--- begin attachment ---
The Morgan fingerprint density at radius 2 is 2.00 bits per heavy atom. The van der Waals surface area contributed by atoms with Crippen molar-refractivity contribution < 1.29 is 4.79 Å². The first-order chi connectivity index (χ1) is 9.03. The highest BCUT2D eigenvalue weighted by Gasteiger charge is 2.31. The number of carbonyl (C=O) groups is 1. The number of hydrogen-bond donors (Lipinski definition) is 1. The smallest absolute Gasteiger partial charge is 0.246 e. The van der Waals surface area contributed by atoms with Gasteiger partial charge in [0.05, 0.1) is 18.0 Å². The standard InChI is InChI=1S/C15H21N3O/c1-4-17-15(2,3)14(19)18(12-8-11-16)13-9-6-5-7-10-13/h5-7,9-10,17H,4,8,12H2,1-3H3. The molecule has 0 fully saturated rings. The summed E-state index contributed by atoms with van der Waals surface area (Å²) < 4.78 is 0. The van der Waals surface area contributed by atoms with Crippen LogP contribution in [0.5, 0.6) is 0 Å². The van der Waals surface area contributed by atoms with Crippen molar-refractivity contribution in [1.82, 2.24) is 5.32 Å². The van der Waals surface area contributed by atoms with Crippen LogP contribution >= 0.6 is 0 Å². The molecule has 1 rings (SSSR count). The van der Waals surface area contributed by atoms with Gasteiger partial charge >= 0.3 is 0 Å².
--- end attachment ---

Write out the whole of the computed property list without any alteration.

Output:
The Morgan fingerprint density at radius 2 is 2.00 bits per heavy atom. The van der Waals surface area contributed by atoms with Crippen molar-refractivity contribution < 1.29 is 4.79 Å². The first-order chi connectivity index (χ1) is 9.03. The highest BCUT2D eigenvalue weighted by Gasteiger charge is 2.31. The number of carbonyl (C=O) groups is 1. The number of hydrogen-bond donors (Lipinski definition) is 1. The smallest absolute Gasteiger partial charge is 0.246 e. The van der Waals surface area contributed by atoms with Gasteiger partial charge in [0.05, 0.1) is 18.0 Å². The standard InChI is InChI=1S/C15H21N3O/c1-4-17-15(2,3)14(19)18(12-8-11-16)13-9-6-5-7-10-13/h5-7,9-10,17H,4,8,12H2,1-3H3. The molecule has 0 fully saturated rings. The summed E-state index contributed by atoms with van der Waals surface area (Å²) < 4.78 is 0. The van der Waals surface area contributed by atoms with Crippen LogP contribution in [0.5, 0.6) is 0 Å². The van der Waals surface area contributed by atoms with Crippen molar-refractivity contribution in [1.82, 2.24) is 5.32 Å². The van der Waals surface area contributed by atoms with Crippen LogP contribution >= 0.6 is 0 Å². The molecule has 1 rings (SSSR count). The van der Waals surface area contributed by atoms with Gasteiger partial charge >= 0.3 is 0 Å².